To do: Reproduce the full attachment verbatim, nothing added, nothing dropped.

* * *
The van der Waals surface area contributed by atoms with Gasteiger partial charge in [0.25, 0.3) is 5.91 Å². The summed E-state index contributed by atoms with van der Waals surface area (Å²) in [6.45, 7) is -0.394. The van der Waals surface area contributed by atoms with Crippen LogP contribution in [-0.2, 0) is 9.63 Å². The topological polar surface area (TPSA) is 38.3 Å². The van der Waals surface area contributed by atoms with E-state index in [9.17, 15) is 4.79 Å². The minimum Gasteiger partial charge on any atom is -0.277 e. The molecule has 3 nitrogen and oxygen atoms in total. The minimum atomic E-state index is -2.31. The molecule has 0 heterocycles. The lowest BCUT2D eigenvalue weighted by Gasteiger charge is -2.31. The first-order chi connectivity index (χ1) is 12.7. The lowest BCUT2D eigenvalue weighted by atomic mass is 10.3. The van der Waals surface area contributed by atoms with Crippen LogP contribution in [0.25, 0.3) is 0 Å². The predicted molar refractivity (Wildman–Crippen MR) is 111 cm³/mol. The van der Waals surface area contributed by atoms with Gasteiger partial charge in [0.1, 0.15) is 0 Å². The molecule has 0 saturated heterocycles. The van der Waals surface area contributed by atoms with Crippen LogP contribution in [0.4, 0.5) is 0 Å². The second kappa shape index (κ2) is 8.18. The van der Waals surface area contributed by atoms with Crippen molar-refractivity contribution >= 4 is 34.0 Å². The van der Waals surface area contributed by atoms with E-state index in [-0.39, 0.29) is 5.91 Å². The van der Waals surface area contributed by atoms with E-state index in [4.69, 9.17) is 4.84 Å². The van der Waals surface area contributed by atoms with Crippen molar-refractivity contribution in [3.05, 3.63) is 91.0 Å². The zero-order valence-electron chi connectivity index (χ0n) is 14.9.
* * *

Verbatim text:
The van der Waals surface area contributed by atoms with Gasteiger partial charge in [0.25, 0.3) is 5.91 Å². The summed E-state index contributed by atoms with van der Waals surface area (Å²) in [6.45, 7) is -0.394. The van der Waals surface area contributed by atoms with Crippen LogP contribution in [-0.2, 0) is 9.63 Å². The topological polar surface area (TPSA) is 38.3 Å². The van der Waals surface area contributed by atoms with E-state index in [9.17, 15) is 4.79 Å². The minimum Gasteiger partial charge on any atom is -0.277 e. The molecule has 3 nitrogen and oxygen atoms in total. The minimum atomic E-state index is -2.31. The molecule has 0 heterocycles. The lowest BCUT2D eigenvalue weighted by Gasteiger charge is -2.31. The first-order chi connectivity index (χ1) is 12.7. The lowest BCUT2D eigenvalue weighted by atomic mass is 10.3. The van der Waals surface area contributed by atoms with Crippen LogP contribution in [0.25, 0.3) is 0 Å². The predicted molar refractivity (Wildman–Crippen MR) is 111 cm³/mol. The van der Waals surface area contributed by atoms with Gasteiger partial charge in [0.1, 0.15) is 0 Å². The molecule has 0 saturated heterocycles. The van der Waals surface area contributed by atoms with Crippen LogP contribution in [0.4, 0.5) is 0 Å². The second kappa shape index (κ2) is 8.18. The van der Waals surface area contributed by atoms with Crippen molar-refractivity contribution >= 4 is 34.0 Å². The van der Waals surface area contributed by atoms with E-state index in [-0.39, 0.29) is 5.91 Å². The van der Waals surface area contributed by atoms with E-state index in [4.69, 9.17) is 4.84 Å². The van der Waals surface area contributed by atoms with Crippen molar-refractivity contribution in [3.05, 3.63) is 91.0 Å². The zero-order valence-electron chi connectivity index (χ0n) is 14.9.